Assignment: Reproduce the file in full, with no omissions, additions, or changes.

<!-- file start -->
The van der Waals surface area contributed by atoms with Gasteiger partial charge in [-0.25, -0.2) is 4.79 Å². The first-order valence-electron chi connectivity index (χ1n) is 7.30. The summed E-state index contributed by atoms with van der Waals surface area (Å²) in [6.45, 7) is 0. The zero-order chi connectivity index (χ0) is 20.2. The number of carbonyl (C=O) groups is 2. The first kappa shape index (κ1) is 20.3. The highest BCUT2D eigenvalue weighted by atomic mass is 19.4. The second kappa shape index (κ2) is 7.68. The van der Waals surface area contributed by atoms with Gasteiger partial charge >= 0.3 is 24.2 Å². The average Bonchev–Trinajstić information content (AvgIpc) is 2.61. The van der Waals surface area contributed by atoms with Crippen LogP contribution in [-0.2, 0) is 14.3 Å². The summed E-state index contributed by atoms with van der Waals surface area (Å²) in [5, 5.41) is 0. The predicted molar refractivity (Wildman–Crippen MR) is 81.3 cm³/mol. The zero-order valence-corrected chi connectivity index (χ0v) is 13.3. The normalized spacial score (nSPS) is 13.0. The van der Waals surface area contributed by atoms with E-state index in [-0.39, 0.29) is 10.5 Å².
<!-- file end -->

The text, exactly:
The van der Waals surface area contributed by atoms with Gasteiger partial charge in [-0.25, -0.2) is 4.79 Å². The first-order valence-electron chi connectivity index (χ1n) is 7.30. The summed E-state index contributed by atoms with van der Waals surface area (Å²) in [6.45, 7) is 0. The zero-order chi connectivity index (χ0) is 20.2. The number of carbonyl (C=O) groups is 2. The first kappa shape index (κ1) is 20.3. The highest BCUT2D eigenvalue weighted by atomic mass is 19.4. The second kappa shape index (κ2) is 7.68. The van der Waals surface area contributed by atoms with Gasteiger partial charge >= 0.3 is 24.2 Å². The average Bonchev–Trinajstić information content (AvgIpc) is 2.61. The van der Waals surface area contributed by atoms with Crippen LogP contribution in [-0.2, 0) is 14.3 Å². The summed E-state index contributed by atoms with van der Waals surface area (Å²) in [5, 5.41) is 0. The predicted molar refractivity (Wildman–Crippen MR) is 81.3 cm³/mol. The zero-order valence-corrected chi connectivity index (χ0v) is 13.3. The normalized spacial score (nSPS) is 13.0. The van der Waals surface area contributed by atoms with E-state index in [-0.39, 0.29) is 10.5 Å².